Stavanger is sometimes called ‘the oil capital of Norway’, but there’s a lot more to this coastal city than rivers of black gold.
Pay a quick visit and you’ll see that Stavanger manages to mix slick street art with some of the world’s most breathtaking landscapes and views. There’s also a refined restaurant scene, along with barrels of good bars.
Only trouble is, Stavanger regularly appears in round-ups of the world’s most expensive cities. This guide will show you how to see the city without breaking the bank, and give you some tips on fun things to see and do!
Thanks to the global reach of the oil industry, Stavanger Airport offers plenty of international connections, including direct flights to Berlin, London, Amsterdam, Stockholm and Reykjavik.
Stavanger is also just a quick flight (or an eight-hour train journey) from Oslo, so you might want to consider a stopover there en route. Coming from Denmark? You can fly from Copenhagen or take a ferry from Hirtshals with Fjordline.
When to visit Stavanger
Summer is the peak season for tourism in Stavanger with many a cruise ship entering the city’s harbour, usually on fairly brief visits. If you want to beat the crowds while still enjoying the long days and warm temperatures, consider visiting in early June or late August, when things are less crowded and prices at local hotels tend to drop.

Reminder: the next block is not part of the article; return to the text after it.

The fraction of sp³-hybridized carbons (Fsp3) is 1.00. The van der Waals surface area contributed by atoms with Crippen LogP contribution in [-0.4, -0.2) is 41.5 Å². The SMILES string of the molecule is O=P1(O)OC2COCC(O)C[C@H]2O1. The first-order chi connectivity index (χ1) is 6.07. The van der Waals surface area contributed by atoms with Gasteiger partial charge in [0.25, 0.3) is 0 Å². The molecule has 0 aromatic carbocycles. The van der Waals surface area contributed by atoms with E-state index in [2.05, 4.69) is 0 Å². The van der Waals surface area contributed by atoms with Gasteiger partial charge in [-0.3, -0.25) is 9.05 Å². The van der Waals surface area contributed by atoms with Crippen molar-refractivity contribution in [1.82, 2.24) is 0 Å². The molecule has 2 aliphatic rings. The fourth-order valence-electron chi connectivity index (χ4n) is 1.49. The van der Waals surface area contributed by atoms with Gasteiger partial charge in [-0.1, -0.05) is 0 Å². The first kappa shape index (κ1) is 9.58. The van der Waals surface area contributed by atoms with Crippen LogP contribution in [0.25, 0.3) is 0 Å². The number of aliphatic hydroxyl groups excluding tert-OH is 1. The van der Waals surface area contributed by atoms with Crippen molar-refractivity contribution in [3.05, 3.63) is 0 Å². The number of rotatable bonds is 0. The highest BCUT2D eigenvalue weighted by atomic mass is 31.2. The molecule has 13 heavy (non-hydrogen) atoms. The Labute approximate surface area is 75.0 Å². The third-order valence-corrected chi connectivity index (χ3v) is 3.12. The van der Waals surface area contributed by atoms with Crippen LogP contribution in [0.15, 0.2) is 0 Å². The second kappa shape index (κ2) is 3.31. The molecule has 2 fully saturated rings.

Early autumn is also a nice time if you’d like to go for a hike in the region, with Lysefjorden Hiking Festival (held in early September) offering cheap deals on guided hikes and boat trips.
What about winter? Well, Stavanger certainly can be quite charming during the Christmas season and even offers a ‘gingerbread village’ to keep young visitors amused. Keep in mind, though, that the winter weather in Stavanger is characterised by a lot of rain and strong gales, mostly due to the city’s location at the coast.
Where to stay
When it comes to accommodation in Stavanger, there’s plenty to pick from. The main choice is between Airbnb rentals (you can get money off your first stay here), a few fairly expensive hostels, and lots of mid-range hotels that are aimed mostly at business travellers.